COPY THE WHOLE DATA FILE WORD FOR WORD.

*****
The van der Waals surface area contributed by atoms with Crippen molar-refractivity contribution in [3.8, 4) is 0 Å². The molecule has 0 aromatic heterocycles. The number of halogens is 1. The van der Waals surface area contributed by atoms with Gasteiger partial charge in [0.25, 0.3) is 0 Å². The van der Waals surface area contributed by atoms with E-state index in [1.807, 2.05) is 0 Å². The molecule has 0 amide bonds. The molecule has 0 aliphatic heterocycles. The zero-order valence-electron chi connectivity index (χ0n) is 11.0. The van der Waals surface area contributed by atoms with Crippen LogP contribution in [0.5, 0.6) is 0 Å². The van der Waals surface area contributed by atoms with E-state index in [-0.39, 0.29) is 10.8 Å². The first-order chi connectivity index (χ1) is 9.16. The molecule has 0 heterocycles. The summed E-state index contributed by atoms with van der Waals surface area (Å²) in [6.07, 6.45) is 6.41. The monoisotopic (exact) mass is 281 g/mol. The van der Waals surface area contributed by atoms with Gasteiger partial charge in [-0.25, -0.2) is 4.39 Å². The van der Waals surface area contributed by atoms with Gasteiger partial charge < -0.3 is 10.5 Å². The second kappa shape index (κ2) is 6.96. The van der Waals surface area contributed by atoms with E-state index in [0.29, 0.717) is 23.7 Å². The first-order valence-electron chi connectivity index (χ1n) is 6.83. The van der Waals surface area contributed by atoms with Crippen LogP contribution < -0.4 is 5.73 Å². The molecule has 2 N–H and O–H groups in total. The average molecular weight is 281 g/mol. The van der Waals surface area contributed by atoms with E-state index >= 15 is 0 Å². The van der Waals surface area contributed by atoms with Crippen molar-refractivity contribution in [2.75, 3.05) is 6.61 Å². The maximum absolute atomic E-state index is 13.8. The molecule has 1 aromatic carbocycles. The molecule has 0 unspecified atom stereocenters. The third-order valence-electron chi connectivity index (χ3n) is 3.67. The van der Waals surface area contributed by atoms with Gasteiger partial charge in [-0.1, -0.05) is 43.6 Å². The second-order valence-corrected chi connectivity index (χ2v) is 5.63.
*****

The van der Waals surface area contributed by atoms with Crippen molar-refractivity contribution in [3.8, 4) is 0 Å². The molecule has 0 aromatic heterocycles. The number of halogens is 1. The van der Waals surface area contributed by atoms with Gasteiger partial charge in [0.25, 0.3) is 0 Å². The van der Waals surface area contributed by atoms with E-state index in [1.807, 2.05) is 0 Å². The molecule has 0 amide bonds. The molecule has 0 aliphatic heterocycles. The zero-order valence-electron chi connectivity index (χ0n) is 11.0. The van der Waals surface area contributed by atoms with Crippen LogP contribution in [0.5, 0.6) is 0 Å². The van der Waals surface area contributed by atoms with E-state index in [-0.39, 0.29) is 10.8 Å². The first-order chi connectivity index (χ1) is 9.16. The molecule has 0 heterocycles. The summed E-state index contributed by atoms with van der Waals surface area (Å²) in [6.07, 6.45) is 6.41. The monoisotopic (exact) mass is 281 g/mol. The van der Waals surface area contributed by atoms with Gasteiger partial charge in [-0.25, -0.2) is 4.39 Å². The van der Waals surface area contributed by atoms with Gasteiger partial charge < -0.3 is 10.5 Å². The second kappa shape index (κ2) is 6.96. The van der Waals surface area contributed by atoms with E-state index in [0.29, 0.717) is 23.7 Å². The first-order valence-electron chi connectivity index (χ1n) is 6.83. The van der Waals surface area contributed by atoms with Crippen LogP contribution < -0.4 is 5.73 Å². The molecule has 2 N–H and O–H groups in total. The average molecular weight is 281 g/mol. The van der Waals surface area contributed by atoms with E-state index >= 15 is 0 Å². The van der Waals surface area contributed by atoms with Crippen molar-refractivity contribution in [2.75, 3.05) is 6.61 Å². The maximum absolute atomic E-state index is 13.8. The molecule has 1 aromatic carbocycles. The molecule has 0 unspecified atom stereocenters. The third-order valence-electron chi connectivity index (χ3n) is 3.67. The van der Waals surface area contributed by atoms with Gasteiger partial charge in [-0.1, -0.05) is 43.6 Å². The second-order valence-corrected chi connectivity index (χ2v) is 5.63.